Sunday, March 23, 2014



By Jeff Fasano, Channel, Photographer and Author 

There is a difference in knowing who you are through your ego and knowing who you are through self-love. Knowing yourself through the ego (the old way) was about separating yourself from others. If you say, “I know who I am—and I am better than you!” This is a form of superiority and it creates separation. It is not equality. It creates a need for validation and gratification from outside of yourself.

Loving yourself as you are (the new way), on the other hand, allows you to stand unmasked—with your energy contained. Knowing and loving yourself allows you to walk on the path into the unknown just as you are without creating isolation.

Having boundaries leads to balanced giving and receiving in relationships. It means you can say, “I love me and, therefore, I can love you. In turn, our relationship has balance and equality; it empowers me to speak my truth to you when I have a need to set a limit or take care of myself, and it empowers you to say the same to me.”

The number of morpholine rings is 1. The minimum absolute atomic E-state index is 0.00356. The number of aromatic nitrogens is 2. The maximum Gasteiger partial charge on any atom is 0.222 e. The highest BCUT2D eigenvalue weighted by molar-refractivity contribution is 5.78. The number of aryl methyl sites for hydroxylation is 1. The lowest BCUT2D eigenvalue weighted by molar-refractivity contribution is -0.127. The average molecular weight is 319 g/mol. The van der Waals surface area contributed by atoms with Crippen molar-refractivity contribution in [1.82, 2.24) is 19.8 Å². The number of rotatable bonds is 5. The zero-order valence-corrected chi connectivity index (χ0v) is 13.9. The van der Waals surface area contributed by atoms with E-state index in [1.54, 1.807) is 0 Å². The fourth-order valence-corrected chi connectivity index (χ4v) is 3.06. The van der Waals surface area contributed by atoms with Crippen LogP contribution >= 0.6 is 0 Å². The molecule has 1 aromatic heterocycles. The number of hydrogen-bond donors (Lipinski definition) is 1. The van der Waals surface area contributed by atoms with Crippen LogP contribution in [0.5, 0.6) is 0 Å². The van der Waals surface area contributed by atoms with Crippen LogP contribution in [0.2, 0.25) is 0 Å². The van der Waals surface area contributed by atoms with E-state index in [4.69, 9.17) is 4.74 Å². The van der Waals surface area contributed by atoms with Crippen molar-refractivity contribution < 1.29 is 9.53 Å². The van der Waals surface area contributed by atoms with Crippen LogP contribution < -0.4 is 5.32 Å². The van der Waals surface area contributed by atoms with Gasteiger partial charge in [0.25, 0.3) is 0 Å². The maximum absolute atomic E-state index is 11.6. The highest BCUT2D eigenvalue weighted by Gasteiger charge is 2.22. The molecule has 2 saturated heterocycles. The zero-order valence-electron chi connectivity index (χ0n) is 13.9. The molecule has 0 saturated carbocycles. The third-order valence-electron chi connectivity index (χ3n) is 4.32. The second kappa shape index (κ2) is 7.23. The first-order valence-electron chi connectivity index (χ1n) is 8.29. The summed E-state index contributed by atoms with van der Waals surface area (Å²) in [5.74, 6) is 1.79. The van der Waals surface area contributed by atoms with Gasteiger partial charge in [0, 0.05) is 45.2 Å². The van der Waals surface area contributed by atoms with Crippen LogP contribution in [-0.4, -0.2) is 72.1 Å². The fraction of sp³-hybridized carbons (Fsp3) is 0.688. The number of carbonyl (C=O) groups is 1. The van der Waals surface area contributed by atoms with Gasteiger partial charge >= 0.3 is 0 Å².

Boundaries are part of the foundation of community, harmony, and equality. They lead to clear agreements and to having your needs met.

Define your boundaries. What are yours? Make a list. Then, ask:

“Am I setting boundaries or am I building walls to isolate and separate myself?”

“As I set my boundaries, am I listening to others who set theirs?”

“Am I honoring others’ boundaries and my own?”

“Can I listen to others when they set boundaries?”

Look at what you have accomplished and created for yourself. 

Look at your life as being full. Is there joy in it? Are you walking on your path into the unknown feeling joyful about what you are creating—not so much joyful about what you are creating in the world (which relates to seeking validation and gratification), but joyful about who you are creating within yourself? If you have committed to know and love yourself on a deeper level, you have committed to individuate and take responsibility for yourself. Setting boundaries is another step in taking responsibility—of responding to your needs.